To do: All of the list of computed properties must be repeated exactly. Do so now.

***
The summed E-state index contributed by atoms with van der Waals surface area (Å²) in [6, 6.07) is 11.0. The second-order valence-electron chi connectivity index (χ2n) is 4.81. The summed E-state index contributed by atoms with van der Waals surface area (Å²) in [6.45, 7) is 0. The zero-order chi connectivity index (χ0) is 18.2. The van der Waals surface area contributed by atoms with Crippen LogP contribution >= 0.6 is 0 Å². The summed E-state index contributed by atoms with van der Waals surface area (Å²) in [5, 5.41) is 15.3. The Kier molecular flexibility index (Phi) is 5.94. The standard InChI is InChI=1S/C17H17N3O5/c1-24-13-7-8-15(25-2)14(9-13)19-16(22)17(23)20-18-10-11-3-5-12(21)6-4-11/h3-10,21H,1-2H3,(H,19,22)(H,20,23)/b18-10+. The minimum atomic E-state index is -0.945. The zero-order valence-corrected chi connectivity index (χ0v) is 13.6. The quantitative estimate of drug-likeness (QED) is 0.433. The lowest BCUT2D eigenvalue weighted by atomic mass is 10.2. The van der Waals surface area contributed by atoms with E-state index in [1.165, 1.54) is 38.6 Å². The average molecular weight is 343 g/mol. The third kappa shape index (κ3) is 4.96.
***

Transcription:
The summed E-state index contributed by atoms with van der Waals surface area (Å²) in [6, 6.07) is 11.0. The second-order valence-electron chi connectivity index (χ2n) is 4.81. The summed E-state index contributed by atoms with van der Waals surface area (Å²) in [6.45, 7) is 0. The zero-order chi connectivity index (χ0) is 18.2. The van der Waals surface area contributed by atoms with Crippen LogP contribution >= 0.6 is 0 Å². The summed E-state index contributed by atoms with van der Waals surface area (Å²) in [5, 5.41) is 15.3. The Kier molecular flexibility index (Phi) is 5.94. The standard InChI is InChI=1S/C17H17N3O5/c1-24-13-7-8-15(25-2)14(9-13)19-16(22)17(23)20-18-10-11-3-5-12(21)6-4-11/h3-10,21H,1-2H3,(H,19,22)(H,20,23)/b18-10+. The minimum atomic E-state index is -0.945. The zero-order valence-corrected chi connectivity index (χ0v) is 13.6. The quantitative estimate of drug-likeness (QED) is 0.433. The lowest BCUT2D eigenvalue weighted by atomic mass is 10.2. The van der Waals surface area contributed by atoms with E-state index in [1.165, 1.54) is 38.6 Å². The average molecular weight is 343 g/mol. The third kappa shape index (κ3) is 4.96.